Friday, April 06, 2007

Lenten Music brings reflection and remembrance

I've not been posting much lately, for reasons I'll explain in another post, but I have been reading other blogs. I’ve been especially drawn to those with Lenten reflections. The Psalmist has been posting a daily Lenten hymn. Many of these are old favorites; some are completely unfamiliar. Some of the Lenten hymns capture the concept of our sin and guilt, but Christ’s payment for that, more deeply and meaningfully than anything else I’ve seen.

These hymns have brought back memories of the Wednesday evening Lenten services at the church where I was raised, in Milwaukee. We always attended. It is just what we did. Several years, the pastor showed a film series about Holy Week or about the life of Christ. These images have stuck in my mind and, fortunately, are very powerful when I hear the passion story read from the Bible. And we always attended Good Friday services, which is also what I did today. That service was a poorly attended service bringing together 6 churches and their pastors in our town. Somehow the parents don’t instill this attitude of “this is what we do because of what Christ did for us.”

I’ve attended the Wednesday evening Lenten services here as I usually have. We have a soup supper first, choir practice after church. It is a good evening of fellowship and reflection, and fairly well attended. I preached at one of the services. Last night we had a Maundy Thursday service, including communion and Tenebrae. That was poorly attended, no young people, and only about 3 children. It certainly is true that many people go from the high of the Passion Sunday to the high of Easter without the depths of the agony of Jesus on the cross. I guess it is the same old story: just think of the crowds on Palm Sunday. The theology of Glory, without the theology of the Cross.

The service last evening was so beautiful, so meaningful, IMHO. Is it right to prescribe beauty to the remembrance of the Last Supper? During the Tenebrae, the Bell Choir played two pieces, “Two Meditations on the Cross” and “On Eagle’s Wings,” the choir sang four pieces, “Always Remember,” O Sacred Head, Now Wounded” (not the usual one), “Lamb of God,” and “Glory be to Jesus.” And our pianist and violinist played a duet of the theme music from Schindler’s List.

Easter and the resurrection await. Easter morning we’ll be up early for early choir practice, singing at two services, and serving communion at the late (9:30 am) service. I’m glad I don’t have this schedule with the added responsibilities of the pastor.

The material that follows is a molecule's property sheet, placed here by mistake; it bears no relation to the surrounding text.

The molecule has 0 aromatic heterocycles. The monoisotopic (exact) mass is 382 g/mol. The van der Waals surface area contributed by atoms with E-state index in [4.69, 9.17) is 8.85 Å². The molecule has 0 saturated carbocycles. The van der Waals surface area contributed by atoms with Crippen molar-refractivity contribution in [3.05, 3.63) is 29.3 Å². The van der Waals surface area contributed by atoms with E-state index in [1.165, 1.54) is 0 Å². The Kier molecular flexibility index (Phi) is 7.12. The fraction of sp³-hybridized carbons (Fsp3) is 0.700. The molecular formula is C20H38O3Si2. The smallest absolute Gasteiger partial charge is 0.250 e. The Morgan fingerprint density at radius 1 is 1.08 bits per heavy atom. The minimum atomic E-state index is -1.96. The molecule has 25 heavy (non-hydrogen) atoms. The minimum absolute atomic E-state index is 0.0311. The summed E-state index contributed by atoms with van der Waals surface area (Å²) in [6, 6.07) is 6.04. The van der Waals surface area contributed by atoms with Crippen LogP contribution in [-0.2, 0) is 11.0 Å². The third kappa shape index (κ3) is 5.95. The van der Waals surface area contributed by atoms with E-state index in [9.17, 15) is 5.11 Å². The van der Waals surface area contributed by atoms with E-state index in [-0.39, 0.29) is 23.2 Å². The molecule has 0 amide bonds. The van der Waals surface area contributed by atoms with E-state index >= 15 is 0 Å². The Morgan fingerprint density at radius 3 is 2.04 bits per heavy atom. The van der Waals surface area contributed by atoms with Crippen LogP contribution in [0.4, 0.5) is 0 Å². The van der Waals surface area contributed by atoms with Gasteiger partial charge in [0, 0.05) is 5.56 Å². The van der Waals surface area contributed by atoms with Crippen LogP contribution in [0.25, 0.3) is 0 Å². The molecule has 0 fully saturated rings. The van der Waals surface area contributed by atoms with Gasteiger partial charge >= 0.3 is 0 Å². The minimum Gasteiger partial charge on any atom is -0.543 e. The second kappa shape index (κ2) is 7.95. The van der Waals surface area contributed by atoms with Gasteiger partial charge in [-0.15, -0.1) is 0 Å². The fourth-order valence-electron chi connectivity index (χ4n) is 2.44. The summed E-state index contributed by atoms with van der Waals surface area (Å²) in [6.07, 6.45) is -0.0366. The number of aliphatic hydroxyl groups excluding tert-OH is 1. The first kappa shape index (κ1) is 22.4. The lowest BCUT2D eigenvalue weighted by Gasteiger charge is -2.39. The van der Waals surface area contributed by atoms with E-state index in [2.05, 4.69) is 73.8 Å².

1. I am so happy to have gone to the Holy Week services as a child--probably forced, i don't remember. But now, as a leader, it saddens me to see how few people attend the services that retell and recreate the very heart of our Christian faith.

    Last night, our two-year old was the only person under 15 at the Good Friday service. He ate his cookies, sometimes listened intently, sometimes colored, and was fascinated by the candles. When the sanctuary was dark, he was saying "Light on. Light on." I think he gets it. and I hope he will have the meaning of these stories as a part of who he is.

  2. I think parents often forget how much they influence their children by what they "just do." And maybe there are times that needs to be explained, but when it is obvious that it is a time priority, that speaks volumes.

    [Also by what they don't do!]

    A few years ago, my younger daughter said something about "having" to attend the Wed. evening Lenten service. We thought she meant that she was part of the service, leading something. But no, it turned out that she just wanted to be there. She was getting there on her own, so there was nothing forced. Unfortunately that year the pastor we had included lots of hymns, talking, and other stuff that dragging out the length of the service. My daughter was disappointed because she had been looking forward to a contemplative service, as she remembered from prior years.

    Pastors and church leaders could probably do more to "sell" the concept of attending church during Holy Week, rather than just "mentioning it" on Palm Sunday.

    A 40-somthing year old woman, raised in our congregation, attended Wed. evening services this year for the first time because her husband is on the council. She was very happy and said how wonderful the whole evening was and how she just didn't know and how we should explain it more to other people.

    Hmmmmmm Don't just assume that people know what this is all about. If they haven't been there, they need a special invitation.


And what do you think?